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Posts tagged ‘playing bikes’

lizard life

I went out to Southern Utah and played bikes with a crew of women. Southern Utah has crazy weather, on the whole. Last year when I was at Tour of Utah for Bicycling, it was all thunderstorms and flash flooding. The Dodge Dart did not like the flash flooding. This time around, it was rain. And hail.

But we rode bikes anyway and ate a lot of great food and drank beers around the fire. And then we rode bikes some more. Western Spirit handled the food and trail guiding and Diamondback dialed in the bikes. I recommend Southern Utah for all your bike riding and camping needs. It’s good out there.

My friend Kate wrote a story about our trip out to the desert for Cool Hunting and you can see more of my pictures from the trip there.

Back home, out of the desert, hammering keyboards, wearing the letters off. My keyboard is missing a bunch of letters. It’s totally fine. Nothing to worry about.

the stories we tell

Tell me a story, I say. Anything will do. He looks surprised and has to think about where to begin. There was this one day, he says. It was ten feet and glassy, I paddled out with my best friend.

I’m not sure where we are anymore. We’ve been riding up this hill so long it is starting to feel like my whole life has been spent here, just riding. I know I’ll dream of it later. I’ll awaken in a sweat, haunted by the vision of these endless corners, each one concealing then revealing another pitch upward. The road is inexorable, existential. There’s no exit and I feel like a cockroach.

There was a big set, I was caught inside, he’s saying. The story comes to me from a long way away, as if through a dixie cup connected by a long string across the span of our bedroom windows. The words skip and jump. Some of them are missing altogether.

I picture the boiling sea, imagine its push and tug, the way it toys with you, helpless. It’s like gravity, the sea, and just now, gravity is not exactly my favorite thing, riding up a road someone decided belonged here, absurdly high on a mountain. Gravity pulls at my legs, dragging me backward, pulling me under. I’m drowning with only my legs to save me.

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the laughing group


The jokes are better at the back. That’s what I’ve learned. There’s time to look around. There’s time to tell silly stories and laugh at one another’s jokes, even when they’re stupid. Especially when they’re stupid.

I used to ride at the front. I used to surf my way through the field, slipping through the gaps between riders until I found just the perfect wheel. Following the right wheel will cover any number of fitness sins. I’d put my chin on the stem and just go.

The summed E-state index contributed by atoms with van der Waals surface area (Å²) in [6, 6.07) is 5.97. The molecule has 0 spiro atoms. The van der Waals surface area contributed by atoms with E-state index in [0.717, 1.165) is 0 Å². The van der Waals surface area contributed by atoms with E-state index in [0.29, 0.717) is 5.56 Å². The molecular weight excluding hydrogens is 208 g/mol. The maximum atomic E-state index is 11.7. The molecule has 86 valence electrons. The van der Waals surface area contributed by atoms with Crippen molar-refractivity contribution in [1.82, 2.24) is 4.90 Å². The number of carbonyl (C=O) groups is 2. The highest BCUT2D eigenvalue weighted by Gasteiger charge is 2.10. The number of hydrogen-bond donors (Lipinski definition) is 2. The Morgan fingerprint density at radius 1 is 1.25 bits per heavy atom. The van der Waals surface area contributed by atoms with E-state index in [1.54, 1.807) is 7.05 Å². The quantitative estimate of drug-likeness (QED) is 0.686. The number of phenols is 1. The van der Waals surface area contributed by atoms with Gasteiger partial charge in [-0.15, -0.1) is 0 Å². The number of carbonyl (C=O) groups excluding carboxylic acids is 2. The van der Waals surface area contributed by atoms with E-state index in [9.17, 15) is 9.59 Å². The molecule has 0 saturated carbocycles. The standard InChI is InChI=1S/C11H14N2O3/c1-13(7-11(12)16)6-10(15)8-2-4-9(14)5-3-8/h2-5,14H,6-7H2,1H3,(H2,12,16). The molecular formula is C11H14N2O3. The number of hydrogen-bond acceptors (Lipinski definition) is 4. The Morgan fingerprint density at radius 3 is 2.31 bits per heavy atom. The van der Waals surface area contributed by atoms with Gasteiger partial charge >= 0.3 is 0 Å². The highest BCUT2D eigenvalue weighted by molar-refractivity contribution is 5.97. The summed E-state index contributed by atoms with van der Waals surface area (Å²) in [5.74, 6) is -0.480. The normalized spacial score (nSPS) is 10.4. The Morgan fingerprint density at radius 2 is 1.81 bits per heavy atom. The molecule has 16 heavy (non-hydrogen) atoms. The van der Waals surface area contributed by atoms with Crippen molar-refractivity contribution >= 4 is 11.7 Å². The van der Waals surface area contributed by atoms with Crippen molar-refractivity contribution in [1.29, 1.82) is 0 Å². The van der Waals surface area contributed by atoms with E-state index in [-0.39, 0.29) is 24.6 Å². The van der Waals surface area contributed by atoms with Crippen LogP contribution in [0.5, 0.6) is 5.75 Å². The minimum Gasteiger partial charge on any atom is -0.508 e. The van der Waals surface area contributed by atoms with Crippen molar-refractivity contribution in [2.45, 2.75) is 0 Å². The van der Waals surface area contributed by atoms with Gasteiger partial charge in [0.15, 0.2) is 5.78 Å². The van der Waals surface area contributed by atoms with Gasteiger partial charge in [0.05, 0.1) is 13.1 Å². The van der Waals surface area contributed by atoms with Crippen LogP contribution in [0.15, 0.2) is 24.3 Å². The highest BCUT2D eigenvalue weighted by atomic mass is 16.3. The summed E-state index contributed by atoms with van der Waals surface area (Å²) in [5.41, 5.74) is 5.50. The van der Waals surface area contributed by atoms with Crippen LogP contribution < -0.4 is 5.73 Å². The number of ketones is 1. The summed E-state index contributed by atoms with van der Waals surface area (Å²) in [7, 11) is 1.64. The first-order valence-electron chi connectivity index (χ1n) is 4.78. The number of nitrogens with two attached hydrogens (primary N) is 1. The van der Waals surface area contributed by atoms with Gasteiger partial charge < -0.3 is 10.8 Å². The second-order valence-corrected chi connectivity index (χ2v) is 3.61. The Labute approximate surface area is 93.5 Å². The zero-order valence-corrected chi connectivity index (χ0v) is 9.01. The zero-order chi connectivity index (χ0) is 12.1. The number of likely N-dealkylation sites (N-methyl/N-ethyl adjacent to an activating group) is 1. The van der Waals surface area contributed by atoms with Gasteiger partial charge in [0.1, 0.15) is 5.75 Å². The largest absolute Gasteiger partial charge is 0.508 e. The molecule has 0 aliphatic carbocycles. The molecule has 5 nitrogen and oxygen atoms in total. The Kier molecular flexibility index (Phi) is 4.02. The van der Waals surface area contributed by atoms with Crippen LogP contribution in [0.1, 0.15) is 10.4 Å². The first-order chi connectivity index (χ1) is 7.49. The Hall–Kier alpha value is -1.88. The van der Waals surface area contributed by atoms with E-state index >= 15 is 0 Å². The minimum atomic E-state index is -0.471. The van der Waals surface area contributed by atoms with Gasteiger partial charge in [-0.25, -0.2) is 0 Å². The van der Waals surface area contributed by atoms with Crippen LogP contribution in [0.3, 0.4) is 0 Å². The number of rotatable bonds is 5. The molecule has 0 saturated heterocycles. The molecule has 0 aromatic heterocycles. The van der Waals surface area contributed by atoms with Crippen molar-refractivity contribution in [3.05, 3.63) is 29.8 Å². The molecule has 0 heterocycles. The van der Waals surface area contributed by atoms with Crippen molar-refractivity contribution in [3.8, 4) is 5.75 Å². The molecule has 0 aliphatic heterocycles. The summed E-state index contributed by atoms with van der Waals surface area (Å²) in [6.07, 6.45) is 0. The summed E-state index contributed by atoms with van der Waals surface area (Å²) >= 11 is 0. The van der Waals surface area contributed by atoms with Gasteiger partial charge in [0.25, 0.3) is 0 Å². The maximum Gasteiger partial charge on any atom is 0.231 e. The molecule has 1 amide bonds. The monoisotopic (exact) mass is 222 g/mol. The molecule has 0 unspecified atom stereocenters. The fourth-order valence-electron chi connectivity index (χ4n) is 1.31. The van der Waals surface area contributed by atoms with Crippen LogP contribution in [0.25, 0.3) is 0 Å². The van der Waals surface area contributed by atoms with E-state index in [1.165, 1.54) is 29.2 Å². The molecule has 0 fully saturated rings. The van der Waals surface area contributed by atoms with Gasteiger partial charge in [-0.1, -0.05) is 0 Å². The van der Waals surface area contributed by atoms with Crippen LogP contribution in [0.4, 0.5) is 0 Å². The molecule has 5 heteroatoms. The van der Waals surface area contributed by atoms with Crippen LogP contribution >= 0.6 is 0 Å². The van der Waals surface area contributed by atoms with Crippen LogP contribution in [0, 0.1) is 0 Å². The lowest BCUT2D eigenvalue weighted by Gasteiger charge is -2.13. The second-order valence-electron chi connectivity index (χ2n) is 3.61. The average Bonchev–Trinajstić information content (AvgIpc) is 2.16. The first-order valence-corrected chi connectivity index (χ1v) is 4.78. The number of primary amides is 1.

And there’s sweet satisfaction in making a bike go fast. The pavement blurs beneath your wheels. You can hear the guy next to you breathing and the thunk of the gears as the pace ratchets up. You come home thrashed and glowing.

But you also miss a lot along the way, because going hard on a bike is the same no matter where you are. You pedal hard. The world streaks by in abstract lines. There isn’t much time to look around, and there’s certainly no time for jokes. The other riders are just riders, a wheel to follow or an obstacle to pass. They aren’t people, really, just riders.

Last week with a fast group ride looming, I decided it was a good day for a grupetto. The route promised great scenery and beautiful roads. But in truth, this was a decision driven by necessity. All the group ride savvy in the world was not going to cover for three weeks of surfing and no biking.

So I set to work rounding up a group of likely suspects. This is a key step in forming the grupetto. The perfect grupetto riders say they’ll ride slow and actually mean it. When the group starts to go hard, they can sit up and let it go. This is suprisingly difficult, actually. Our cavepeople brains don’t like to be left alone. There’s bears out there, you know. The perfect grupetto riders also know a lot of good jokes.

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You’d think by now I’d know better, but it turns out when it comes to bikes and climbing, you never learn. You might get faster, but you never get smarter.

And so when John and I decided to take a day away from our keyboards and internet tethers, I naturally decided we should go ride the Figueroa Mountain Loop, one of the local climbing rides. I’d done it before, but John never had. I’ll admit it right now: It was all my idea.

I wanted to ride to where the world couldn’t reach me. That part was easy. It was getting home that was the hard part. … — Read more at Paved. 

This ride is silly. But I guess the best ones are that way. 

one of those days

Today was one of those days when I just kept reaching for the gear that wasn’t there. But, the descents were so much swooshy goodness, they more than made up for the climbing.